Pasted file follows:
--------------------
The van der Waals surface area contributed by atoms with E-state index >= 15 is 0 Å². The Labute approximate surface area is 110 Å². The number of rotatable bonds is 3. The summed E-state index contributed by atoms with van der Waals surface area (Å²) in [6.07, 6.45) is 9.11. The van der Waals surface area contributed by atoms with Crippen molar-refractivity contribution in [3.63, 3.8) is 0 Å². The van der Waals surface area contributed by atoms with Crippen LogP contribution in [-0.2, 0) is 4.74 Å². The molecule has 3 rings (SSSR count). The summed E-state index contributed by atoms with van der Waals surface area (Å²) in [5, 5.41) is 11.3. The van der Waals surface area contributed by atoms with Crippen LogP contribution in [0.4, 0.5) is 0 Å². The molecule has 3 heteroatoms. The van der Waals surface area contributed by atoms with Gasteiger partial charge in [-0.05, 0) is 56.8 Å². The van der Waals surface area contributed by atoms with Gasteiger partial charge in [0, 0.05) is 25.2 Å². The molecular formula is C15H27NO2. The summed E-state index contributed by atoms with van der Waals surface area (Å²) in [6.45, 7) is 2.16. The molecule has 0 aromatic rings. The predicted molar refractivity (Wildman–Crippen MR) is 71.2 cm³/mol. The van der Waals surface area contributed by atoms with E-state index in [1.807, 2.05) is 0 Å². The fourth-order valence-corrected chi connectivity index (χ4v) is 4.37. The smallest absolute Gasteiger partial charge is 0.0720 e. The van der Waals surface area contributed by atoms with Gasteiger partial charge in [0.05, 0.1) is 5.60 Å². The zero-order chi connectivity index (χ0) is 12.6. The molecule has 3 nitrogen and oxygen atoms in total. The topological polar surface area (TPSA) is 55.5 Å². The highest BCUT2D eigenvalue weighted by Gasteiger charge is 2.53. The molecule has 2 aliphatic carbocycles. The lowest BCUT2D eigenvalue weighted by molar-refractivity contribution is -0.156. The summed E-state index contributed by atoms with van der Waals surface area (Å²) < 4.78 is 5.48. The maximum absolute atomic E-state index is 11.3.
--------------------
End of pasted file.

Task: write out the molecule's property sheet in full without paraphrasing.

The van der Waals surface area contributed by atoms with E-state index >= 15 is 0 Å². The Labute approximate surface area is 110 Å². The number of rotatable bonds is 3. The summed E-state index contributed by atoms with van der Waals surface area (Å²) in [6.07, 6.45) is 9.11. The van der Waals surface area contributed by atoms with Crippen molar-refractivity contribution in [3.63, 3.8) is 0 Å². The van der Waals surface area contributed by atoms with Crippen LogP contribution in [-0.2, 0) is 4.74 Å². The molecule has 3 rings (SSSR count). The summed E-state index contributed by atoms with van der Waals surface area (Å²) in [5, 5.41) is 11.3. The van der Waals surface area contributed by atoms with Crippen LogP contribution in [0.4, 0.5) is 0 Å². The molecule has 3 heteroatoms. The van der Waals surface area contributed by atoms with Gasteiger partial charge in [-0.05, 0) is 56.8 Å². The van der Waals surface area contributed by atoms with Gasteiger partial charge in [0, 0.05) is 25.2 Å². The molecular formula is C15H27NO2. The summed E-state index contributed by atoms with van der Waals surface area (Å²) in [6.45, 7) is 2.16. The molecule has 0 aromatic rings. The predicted molar refractivity (Wildman–Crippen MR) is 71.2 cm³/mol. The van der Waals surface area contributed by atoms with E-state index in [1.807, 2.05) is 0 Å². The fourth-order valence-corrected chi connectivity index (χ4v) is 4.37. The smallest absolute Gasteiger partial charge is 0.0720 e. The van der Waals surface area contributed by atoms with Gasteiger partial charge in [0.05, 0.1) is 5.60 Å². The zero-order chi connectivity index (χ0) is 12.6. The molecule has 3 nitrogen and oxygen atoms in total. The topological polar surface area (TPSA) is 55.5 Å². The highest BCUT2D eigenvalue weighted by Gasteiger charge is 2.53. The molecule has 2 aliphatic carbocycles. The lowest BCUT2D eigenvalue weighted by molar-refractivity contribution is -0.156. The summed E-state index contributed by atoms with van der Waals surface area (Å²) < 4.78 is 5.48. The maximum absolute atomic E-state index is 11.3.